Specific energy as a productivity and wear performance indicator for mining equipment


Mr Tim Grain Joseph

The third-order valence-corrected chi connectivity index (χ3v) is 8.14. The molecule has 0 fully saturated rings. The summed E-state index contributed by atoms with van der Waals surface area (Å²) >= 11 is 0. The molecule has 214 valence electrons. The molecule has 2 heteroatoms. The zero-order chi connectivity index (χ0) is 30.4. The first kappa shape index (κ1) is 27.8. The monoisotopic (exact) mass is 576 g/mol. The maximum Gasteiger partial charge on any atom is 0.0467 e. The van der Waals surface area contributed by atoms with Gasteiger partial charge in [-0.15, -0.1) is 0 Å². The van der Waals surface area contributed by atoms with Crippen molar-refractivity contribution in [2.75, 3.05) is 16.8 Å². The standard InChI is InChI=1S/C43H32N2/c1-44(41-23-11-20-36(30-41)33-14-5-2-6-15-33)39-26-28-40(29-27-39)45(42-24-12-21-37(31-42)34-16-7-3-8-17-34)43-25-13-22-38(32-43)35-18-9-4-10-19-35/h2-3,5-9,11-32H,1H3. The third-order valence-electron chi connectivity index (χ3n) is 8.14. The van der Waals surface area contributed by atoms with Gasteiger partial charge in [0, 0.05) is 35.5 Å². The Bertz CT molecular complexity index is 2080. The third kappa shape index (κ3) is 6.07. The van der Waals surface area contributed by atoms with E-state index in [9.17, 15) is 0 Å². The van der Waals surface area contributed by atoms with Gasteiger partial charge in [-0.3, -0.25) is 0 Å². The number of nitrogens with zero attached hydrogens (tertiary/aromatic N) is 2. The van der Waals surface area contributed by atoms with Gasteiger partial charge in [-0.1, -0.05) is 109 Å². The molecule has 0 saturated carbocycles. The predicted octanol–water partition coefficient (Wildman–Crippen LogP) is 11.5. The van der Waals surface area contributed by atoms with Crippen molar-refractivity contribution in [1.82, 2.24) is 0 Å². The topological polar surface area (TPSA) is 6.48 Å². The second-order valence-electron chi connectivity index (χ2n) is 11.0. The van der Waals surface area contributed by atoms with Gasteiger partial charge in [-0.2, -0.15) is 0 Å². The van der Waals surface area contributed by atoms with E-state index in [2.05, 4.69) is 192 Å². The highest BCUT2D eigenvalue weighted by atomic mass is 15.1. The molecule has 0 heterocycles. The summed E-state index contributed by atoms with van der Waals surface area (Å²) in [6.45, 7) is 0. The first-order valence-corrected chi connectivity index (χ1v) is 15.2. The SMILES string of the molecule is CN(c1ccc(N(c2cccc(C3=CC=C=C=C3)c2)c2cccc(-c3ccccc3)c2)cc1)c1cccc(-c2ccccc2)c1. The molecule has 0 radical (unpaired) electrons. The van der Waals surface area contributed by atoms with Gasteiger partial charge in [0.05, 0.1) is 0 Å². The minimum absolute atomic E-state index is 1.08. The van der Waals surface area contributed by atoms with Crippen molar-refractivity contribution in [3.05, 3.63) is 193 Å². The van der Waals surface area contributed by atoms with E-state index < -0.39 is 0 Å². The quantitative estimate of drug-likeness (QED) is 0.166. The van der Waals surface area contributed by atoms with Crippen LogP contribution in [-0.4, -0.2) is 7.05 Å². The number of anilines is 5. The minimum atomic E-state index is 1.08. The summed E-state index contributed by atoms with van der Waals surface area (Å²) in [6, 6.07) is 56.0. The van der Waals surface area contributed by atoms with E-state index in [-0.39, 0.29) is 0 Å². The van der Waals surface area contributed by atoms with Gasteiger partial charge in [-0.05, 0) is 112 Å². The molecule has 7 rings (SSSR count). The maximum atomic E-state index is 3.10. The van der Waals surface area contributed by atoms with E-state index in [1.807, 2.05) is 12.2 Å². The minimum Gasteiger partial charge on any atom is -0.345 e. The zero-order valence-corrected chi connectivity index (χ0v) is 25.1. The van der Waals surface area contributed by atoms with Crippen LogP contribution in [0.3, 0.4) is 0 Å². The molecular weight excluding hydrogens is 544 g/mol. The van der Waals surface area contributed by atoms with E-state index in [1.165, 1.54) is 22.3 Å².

The mining industry most commonly uses specific energy as a KPI relative to production, defined as the energy per unit mass of volume moved, whether through drilling, blasting, excavation or haulage. What is not clearly understood that in units of Energy per unit Volume we are actually expressing a scalable constant associated with the specific mining sub-activity in a given geology, such that Nm/m3 is actually units of Pa. This also applies to ground engaging tool (GET) wear such as experienced by bits, picks, teeth, rippers, blades associated with drills, continuous miners, excavator buckets, and dozer implements to name but a few. In this latter case specific energy is defined as the energy per unit volume wear material loss, also with units of Pa; which is also directly proportional to the Vickers’ hardness of the wear material. This paper outlines the application of specific energy as a productivity and wear protection KPI to identify opportunities for mining operations to both understand and account for the energy expended in mining (identifying a minimum energy option) and selecting the most appropriate wear protection materials for GET. Keywords: excavating, crushing, dozing, specific energy, abrasive wear, Vickers’ hardness, wear material selection, KPI